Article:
Tony Dowland had contacted Jackie to see if it would be possible to create a memorial for these soldiers. The camp was a large one, for up to 50,000 soldiers. They arrived there in the process of transit to France, and came through again on their return trip home. Unfortunately too few did return from the front, and tragically, hundreds died of Spanish Flu before they could reach their families. In 1918, a railway was built to carry supplies up to the Avington copse area at the west of the site, but it was quickly dismantled after the war ended.

After some preparation, a number of interested parties held a Morn Hill Memorial launch event at the Holiday Inn, with the plan to work out how to achieve a memorial by 2014, the 100th anniversary of the setting up of the camp. Support was offered by Brigadier David Harrison, one of the Deputy Lieutenants of Hampshire, who has agreed to be Chairman of the group, the broadcaster Dan Snow, and our local MP, Steve Brine.

This is where people with Alresford memories come in! Do you or your family have any recollections of the camp? Do you have any knowledge, photographs etc of this part of the military history of the area? Perhaps your family history includes receiving the soldiers or seeing the railway? Please let Jackie know, on!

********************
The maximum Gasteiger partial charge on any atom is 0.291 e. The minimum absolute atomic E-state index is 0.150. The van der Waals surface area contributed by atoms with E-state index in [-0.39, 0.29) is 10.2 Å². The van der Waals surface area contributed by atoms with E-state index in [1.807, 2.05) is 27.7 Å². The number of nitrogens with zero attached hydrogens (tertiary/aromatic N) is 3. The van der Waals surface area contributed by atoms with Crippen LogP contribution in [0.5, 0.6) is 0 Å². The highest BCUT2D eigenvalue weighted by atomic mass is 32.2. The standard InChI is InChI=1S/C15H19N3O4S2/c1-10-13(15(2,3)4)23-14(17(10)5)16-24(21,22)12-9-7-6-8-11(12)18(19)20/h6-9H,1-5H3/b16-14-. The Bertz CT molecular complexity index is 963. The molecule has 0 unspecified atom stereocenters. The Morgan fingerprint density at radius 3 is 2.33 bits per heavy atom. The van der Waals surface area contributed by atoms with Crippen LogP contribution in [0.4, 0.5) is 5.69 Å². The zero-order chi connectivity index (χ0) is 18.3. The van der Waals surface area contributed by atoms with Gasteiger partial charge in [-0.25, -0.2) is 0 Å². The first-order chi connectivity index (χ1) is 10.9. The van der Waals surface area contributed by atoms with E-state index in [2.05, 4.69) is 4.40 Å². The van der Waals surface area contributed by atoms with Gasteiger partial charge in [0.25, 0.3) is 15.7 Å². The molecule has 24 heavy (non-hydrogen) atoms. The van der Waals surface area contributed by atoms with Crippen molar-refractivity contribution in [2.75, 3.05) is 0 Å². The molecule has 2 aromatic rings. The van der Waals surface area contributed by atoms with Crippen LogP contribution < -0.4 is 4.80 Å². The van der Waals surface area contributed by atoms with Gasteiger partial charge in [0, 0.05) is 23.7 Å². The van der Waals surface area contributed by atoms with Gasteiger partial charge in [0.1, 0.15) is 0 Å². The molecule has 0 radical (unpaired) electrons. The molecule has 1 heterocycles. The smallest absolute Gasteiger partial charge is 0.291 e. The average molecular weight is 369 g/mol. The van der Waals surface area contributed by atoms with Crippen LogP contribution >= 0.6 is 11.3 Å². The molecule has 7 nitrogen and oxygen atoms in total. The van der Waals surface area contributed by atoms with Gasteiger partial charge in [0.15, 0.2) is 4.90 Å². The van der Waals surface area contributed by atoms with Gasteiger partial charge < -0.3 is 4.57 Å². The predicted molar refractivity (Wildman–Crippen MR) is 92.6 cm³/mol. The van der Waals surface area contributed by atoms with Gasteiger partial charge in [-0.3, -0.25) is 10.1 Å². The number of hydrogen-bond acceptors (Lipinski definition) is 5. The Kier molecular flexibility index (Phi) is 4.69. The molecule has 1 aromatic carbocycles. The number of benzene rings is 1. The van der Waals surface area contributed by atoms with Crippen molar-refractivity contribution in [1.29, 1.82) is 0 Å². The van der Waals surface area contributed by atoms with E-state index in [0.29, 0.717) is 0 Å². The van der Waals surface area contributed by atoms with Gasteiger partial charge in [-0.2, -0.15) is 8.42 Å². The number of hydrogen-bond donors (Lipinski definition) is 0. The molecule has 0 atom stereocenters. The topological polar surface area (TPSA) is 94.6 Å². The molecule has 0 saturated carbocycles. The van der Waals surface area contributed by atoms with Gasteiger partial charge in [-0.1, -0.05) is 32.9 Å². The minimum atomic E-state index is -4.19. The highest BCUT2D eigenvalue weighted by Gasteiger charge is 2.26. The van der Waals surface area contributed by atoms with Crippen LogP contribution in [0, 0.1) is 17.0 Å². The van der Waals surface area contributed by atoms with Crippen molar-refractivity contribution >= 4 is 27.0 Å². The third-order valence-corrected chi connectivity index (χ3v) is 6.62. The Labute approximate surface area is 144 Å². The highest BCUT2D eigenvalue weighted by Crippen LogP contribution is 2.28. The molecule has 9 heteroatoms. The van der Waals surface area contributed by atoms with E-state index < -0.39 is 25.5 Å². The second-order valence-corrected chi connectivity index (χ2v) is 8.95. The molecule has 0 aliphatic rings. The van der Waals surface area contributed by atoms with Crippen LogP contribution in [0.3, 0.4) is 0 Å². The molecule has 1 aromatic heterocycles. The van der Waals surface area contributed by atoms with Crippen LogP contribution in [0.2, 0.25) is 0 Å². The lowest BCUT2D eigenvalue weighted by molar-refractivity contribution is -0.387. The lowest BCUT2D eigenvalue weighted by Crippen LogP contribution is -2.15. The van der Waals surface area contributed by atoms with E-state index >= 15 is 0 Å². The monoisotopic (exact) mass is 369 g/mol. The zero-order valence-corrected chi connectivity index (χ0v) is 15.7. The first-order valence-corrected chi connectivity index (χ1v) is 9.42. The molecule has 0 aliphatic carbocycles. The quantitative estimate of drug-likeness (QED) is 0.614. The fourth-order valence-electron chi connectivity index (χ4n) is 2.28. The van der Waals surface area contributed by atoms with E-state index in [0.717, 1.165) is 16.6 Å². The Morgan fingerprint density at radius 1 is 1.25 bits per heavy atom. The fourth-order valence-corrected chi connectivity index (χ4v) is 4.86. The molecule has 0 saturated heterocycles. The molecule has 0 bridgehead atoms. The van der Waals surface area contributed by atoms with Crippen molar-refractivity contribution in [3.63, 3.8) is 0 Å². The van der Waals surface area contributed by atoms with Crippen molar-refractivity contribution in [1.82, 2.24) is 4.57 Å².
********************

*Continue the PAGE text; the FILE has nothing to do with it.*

Fly Fishing shops

Alresford FlyfishersJack Shepherd, a real old style fly fisherman, had a fly fishing supplies shop and workshop in the Mews in West Street, behind Design Realities, under the arch beside Tiffin and to the left, the single storey shop. There you could buy feathers and hooks and other things to make flies, plus also rods and reels. Because I had a son, aged around 8/9, who was obsessed by fishing, we spent a lot of time in there.

But Jack also owned or leased the fishing rights to the section of the River Arle between the Fulling Mill and the Eel House. My son Nick was in his element here and spent hours patrolling this bit of the river, and helping Jack, but actually learning all about the river. The first job was to get rid of any Pike that were living in this stretch, which called for a different type of coarse fishing. Then Jack stocked the river with trout, presumably rainbow trout from the fish farm, and after the regulation weed cutting in the water with scythes, and bank trimming, the beats on the river could be sold to fishermen for the day or for the morning.

The next level of fly fishing shop was the Rod Box, which when my son was aged 12-14 was in the centre of Winchester, in the shop with the basement, across St George’s Street from WHSmith. Then the Rod Box moved out to Kingsworthy, where it still trades. So we spent a lot of time there buying fishing things, and eventually Nick worked there in his holidays and Saturdays.